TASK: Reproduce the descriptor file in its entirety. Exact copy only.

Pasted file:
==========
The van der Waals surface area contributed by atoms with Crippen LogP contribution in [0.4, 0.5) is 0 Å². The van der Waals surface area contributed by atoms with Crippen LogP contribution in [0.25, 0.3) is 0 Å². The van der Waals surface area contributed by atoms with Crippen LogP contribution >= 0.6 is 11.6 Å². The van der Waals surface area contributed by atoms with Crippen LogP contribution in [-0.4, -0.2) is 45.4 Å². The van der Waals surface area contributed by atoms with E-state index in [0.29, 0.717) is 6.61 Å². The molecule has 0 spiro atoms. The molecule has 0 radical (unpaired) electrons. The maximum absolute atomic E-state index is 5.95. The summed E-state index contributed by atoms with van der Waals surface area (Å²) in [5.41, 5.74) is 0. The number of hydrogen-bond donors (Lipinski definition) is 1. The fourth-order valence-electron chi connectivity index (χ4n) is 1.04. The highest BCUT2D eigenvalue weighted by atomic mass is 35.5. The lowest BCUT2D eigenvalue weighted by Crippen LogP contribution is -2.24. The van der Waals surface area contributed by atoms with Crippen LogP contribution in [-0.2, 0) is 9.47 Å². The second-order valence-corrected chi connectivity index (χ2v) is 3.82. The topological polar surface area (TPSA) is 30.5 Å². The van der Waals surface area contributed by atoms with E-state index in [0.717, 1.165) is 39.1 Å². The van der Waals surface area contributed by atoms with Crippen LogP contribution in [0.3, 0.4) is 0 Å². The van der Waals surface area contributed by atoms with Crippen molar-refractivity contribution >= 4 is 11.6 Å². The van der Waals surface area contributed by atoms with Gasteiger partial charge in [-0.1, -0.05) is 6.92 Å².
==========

The van der Waals surface area contributed by atoms with Crippen LogP contribution in [0.4, 0.5) is 0 Å². The van der Waals surface area contributed by atoms with Crippen LogP contribution in [0.25, 0.3) is 0 Å². The van der Waals surface area contributed by atoms with Crippen LogP contribution >= 0.6 is 11.6 Å². The van der Waals surface area contributed by atoms with Crippen LogP contribution in [-0.4, -0.2) is 45.4 Å². The van der Waals surface area contributed by atoms with E-state index in [0.29, 0.717) is 6.61 Å². The molecule has 0 spiro atoms. The molecule has 0 radical (unpaired) electrons. The maximum absolute atomic E-state index is 5.95. The summed E-state index contributed by atoms with van der Waals surface area (Å²) in [5.41, 5.74) is 0. The number of hydrogen-bond donors (Lipinski definition) is 1. The fourth-order valence-electron chi connectivity index (χ4n) is 1.04. The highest BCUT2D eigenvalue weighted by atomic mass is 35.5. The lowest BCUT2D eigenvalue weighted by Crippen LogP contribution is -2.24. The van der Waals surface area contributed by atoms with Crippen LogP contribution in [-0.2, 0) is 9.47 Å². The second-order valence-corrected chi connectivity index (χ2v) is 3.82. The topological polar surface area (TPSA) is 30.5 Å². The van der Waals surface area contributed by atoms with E-state index in [0.717, 1.165) is 39.1 Å². The van der Waals surface area contributed by atoms with Crippen LogP contribution in [0.3, 0.4) is 0 Å². The van der Waals surface area contributed by atoms with Crippen molar-refractivity contribution >= 4 is 11.6 Å². The van der Waals surface area contributed by atoms with Gasteiger partial charge in [-0.1, -0.05) is 6.92 Å².